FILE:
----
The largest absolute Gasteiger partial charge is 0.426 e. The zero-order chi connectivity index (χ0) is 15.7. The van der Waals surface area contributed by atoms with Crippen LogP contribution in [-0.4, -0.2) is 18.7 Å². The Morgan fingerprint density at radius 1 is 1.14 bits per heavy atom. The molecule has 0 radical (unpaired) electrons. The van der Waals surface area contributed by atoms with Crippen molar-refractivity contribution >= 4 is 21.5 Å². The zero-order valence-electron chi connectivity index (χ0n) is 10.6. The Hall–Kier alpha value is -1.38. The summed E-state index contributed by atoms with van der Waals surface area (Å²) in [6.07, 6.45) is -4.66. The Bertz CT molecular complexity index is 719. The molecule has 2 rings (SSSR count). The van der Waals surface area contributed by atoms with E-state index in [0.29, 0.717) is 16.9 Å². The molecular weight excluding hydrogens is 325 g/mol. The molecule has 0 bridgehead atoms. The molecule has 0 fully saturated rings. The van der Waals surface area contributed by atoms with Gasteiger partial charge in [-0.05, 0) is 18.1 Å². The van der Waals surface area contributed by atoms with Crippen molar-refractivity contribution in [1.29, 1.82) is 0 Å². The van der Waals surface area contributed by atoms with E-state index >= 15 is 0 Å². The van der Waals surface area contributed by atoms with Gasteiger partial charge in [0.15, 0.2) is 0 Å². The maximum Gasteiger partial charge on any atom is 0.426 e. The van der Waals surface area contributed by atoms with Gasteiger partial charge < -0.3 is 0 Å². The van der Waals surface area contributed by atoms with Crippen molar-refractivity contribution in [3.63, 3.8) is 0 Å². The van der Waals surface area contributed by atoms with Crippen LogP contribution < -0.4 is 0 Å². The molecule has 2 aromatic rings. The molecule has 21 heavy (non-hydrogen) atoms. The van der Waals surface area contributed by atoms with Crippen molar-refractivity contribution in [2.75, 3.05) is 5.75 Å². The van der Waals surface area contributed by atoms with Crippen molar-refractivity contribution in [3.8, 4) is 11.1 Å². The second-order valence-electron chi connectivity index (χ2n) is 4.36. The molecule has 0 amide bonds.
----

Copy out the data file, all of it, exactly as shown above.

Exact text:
The largest absolute Gasteiger partial charge is 0.426 e. The zero-order chi connectivity index (χ0) is 15.7. The van der Waals surface area contributed by atoms with Crippen LogP contribution in [-0.4, -0.2) is 18.7 Å². The Morgan fingerprint density at radius 1 is 1.14 bits per heavy atom. The molecule has 0 radical (unpaired) electrons. The van der Waals surface area contributed by atoms with Crippen molar-refractivity contribution >= 4 is 21.5 Å². The zero-order valence-electron chi connectivity index (χ0n) is 10.6. The Hall–Kier alpha value is -1.38. The summed E-state index contributed by atoms with van der Waals surface area (Å²) in [6.07, 6.45) is -4.66. The Bertz CT molecular complexity index is 719. The molecule has 2 rings (SSSR count). The van der Waals surface area contributed by atoms with E-state index in [0.29, 0.717) is 16.9 Å². The molecular weight excluding hydrogens is 325 g/mol. The molecule has 0 bridgehead atoms. The molecule has 0 fully saturated rings. The van der Waals surface area contributed by atoms with Gasteiger partial charge in [-0.05, 0) is 18.1 Å². The van der Waals surface area contributed by atoms with Crippen molar-refractivity contribution in [1.29, 1.82) is 0 Å². The van der Waals surface area contributed by atoms with E-state index >= 15 is 0 Å². The van der Waals surface area contributed by atoms with Gasteiger partial charge in [0.15, 0.2) is 0 Å². The maximum Gasteiger partial charge on any atom is 0.426 e. The van der Waals surface area contributed by atoms with Gasteiger partial charge < -0.3 is 0 Å². The van der Waals surface area contributed by atoms with Crippen molar-refractivity contribution in [3.63, 3.8) is 0 Å². The van der Waals surface area contributed by atoms with Crippen LogP contribution < -0.4 is 0 Å². The molecule has 2 aromatic rings. The molecule has 21 heavy (non-hydrogen) atoms. The van der Waals surface area contributed by atoms with Crippen molar-refractivity contribution in [2.75, 3.05) is 5.75 Å². The van der Waals surface area contributed by atoms with Crippen molar-refractivity contribution in [3.8, 4) is 11.1 Å². The second-order valence-electron chi connectivity index (χ2n) is 4.36. The molecule has 0 amide bonds.